Date of Award


Document Type

Campus Access Dissertation


College of Nursing


Nursing Practice

First Advisor

Kathleen M. Scharer


Deliberate self-harm is a major public health concern among the adolescent and young adult population. Commonly, health care providers are not aware of the magnitude of the issue due to the fact that many adolescents and young adults who participate in the behavior do not present to the health care system for care. Health care providers lack basic knowledge related to the assessment and identification of deliberate self-harm therefore contributing to the lack of recognition. Diverse sources of literature suggest various underlying motives for participating in the behavior including history of abuse, psychologic disorders, and lack of coping skills, Self-harm behaviors even have been found to exhibit peer influence characteristics. Given the time restrictions and knowledge deficit on the health care providers part, a detailed physical, psychological, and psychosocial assessment is often excluded from both the well and acute visit for adolescents and young adults. The implications for the lack of identification of deliberate self-harm in the adolescent and young adult population includes, repetition of the behavior, worsening or continuation of the underlying issues including abuse, psychologic dysfunction, and family dysfunction, as well as the fact that it may even lead to an escalation of behaviors that result in suicide. Studies have found that several aspects should be addressed in the comprehensive assessment of the adolescent and young adult who is at risk or currently participating in deliberate self-harm behaviors.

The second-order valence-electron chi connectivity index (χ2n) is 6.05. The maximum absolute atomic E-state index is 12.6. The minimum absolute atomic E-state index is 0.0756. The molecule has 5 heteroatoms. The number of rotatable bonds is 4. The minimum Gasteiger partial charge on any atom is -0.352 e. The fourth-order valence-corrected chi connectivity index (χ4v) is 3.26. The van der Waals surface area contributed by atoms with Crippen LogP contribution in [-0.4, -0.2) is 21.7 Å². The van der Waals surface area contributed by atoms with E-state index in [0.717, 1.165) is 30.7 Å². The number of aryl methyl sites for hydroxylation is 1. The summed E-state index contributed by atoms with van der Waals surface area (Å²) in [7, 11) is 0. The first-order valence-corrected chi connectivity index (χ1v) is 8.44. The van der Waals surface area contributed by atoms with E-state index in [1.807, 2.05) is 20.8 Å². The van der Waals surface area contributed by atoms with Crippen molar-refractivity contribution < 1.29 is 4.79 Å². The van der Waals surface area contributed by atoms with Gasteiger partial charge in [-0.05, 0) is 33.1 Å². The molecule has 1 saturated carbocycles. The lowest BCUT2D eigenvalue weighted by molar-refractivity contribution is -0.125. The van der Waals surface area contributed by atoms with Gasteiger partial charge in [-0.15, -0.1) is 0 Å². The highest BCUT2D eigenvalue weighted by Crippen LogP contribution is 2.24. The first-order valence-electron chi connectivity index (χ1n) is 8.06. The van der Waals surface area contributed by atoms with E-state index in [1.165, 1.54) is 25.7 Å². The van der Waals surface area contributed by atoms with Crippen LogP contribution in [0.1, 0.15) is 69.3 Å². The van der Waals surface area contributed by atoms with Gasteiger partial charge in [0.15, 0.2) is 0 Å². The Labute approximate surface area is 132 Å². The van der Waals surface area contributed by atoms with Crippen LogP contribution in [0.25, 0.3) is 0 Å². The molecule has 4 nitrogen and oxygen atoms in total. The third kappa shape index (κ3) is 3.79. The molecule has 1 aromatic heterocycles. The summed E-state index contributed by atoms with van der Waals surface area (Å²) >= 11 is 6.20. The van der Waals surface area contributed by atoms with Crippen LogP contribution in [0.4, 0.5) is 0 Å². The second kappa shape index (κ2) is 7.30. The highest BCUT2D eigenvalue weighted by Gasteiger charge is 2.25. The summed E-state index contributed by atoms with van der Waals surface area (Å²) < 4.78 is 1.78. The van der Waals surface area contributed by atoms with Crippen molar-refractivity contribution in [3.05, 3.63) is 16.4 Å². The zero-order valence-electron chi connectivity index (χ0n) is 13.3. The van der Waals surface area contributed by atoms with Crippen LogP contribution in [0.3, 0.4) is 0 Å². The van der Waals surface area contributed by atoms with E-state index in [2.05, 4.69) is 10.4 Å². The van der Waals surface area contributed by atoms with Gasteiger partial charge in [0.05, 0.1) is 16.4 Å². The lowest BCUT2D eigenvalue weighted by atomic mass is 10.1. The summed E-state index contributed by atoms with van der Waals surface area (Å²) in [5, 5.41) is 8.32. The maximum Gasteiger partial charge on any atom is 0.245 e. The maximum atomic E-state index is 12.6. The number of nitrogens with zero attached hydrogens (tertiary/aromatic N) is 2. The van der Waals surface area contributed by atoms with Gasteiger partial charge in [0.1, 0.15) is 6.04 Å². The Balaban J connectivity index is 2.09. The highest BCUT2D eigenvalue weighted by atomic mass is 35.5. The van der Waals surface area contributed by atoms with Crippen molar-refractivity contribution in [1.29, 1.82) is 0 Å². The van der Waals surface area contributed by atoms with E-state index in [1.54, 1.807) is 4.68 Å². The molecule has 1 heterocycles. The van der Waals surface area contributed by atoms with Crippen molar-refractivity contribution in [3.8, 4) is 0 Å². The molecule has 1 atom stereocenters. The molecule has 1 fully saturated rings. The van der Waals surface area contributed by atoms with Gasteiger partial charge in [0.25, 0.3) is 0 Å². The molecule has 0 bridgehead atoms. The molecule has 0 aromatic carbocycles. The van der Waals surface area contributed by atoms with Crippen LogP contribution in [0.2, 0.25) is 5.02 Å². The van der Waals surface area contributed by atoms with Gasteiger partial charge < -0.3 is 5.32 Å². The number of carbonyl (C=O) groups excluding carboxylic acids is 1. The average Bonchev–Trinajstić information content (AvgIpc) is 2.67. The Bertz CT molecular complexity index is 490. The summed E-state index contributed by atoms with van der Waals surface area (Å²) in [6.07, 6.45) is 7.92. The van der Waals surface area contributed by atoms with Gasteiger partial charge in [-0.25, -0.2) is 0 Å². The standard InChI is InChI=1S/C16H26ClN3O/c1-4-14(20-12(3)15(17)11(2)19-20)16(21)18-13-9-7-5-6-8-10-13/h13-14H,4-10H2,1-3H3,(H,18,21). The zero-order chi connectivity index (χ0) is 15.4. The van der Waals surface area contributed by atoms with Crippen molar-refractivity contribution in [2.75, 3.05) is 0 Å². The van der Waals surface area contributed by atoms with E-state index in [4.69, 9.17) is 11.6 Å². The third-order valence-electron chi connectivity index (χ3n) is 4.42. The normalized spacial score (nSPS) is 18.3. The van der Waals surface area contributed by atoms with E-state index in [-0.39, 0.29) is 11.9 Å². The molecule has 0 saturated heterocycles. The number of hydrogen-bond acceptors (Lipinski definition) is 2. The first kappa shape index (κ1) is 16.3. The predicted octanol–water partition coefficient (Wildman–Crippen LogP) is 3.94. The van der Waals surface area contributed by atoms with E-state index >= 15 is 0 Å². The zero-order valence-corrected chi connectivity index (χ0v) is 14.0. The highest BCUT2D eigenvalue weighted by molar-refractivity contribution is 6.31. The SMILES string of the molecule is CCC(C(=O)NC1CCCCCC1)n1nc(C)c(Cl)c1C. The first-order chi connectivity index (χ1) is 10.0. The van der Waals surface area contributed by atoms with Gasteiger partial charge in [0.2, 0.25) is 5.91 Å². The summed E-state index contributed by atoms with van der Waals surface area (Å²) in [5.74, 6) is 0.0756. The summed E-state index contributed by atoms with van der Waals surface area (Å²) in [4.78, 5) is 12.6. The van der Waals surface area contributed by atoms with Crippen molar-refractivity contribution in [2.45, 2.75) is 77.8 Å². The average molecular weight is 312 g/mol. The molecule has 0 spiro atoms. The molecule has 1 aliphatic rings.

It is important to utilize a targeted, comprehensive assessment to identify risk of and participation in deliberate self-harm. Guidelines are presented to assist in furthering the health care providers understanding of the essential components of the assessment of adolescents and young adults which will enhance the identification of deliberate self-harm in the primary care setting.


© 2010, Courtney Brooks Catledge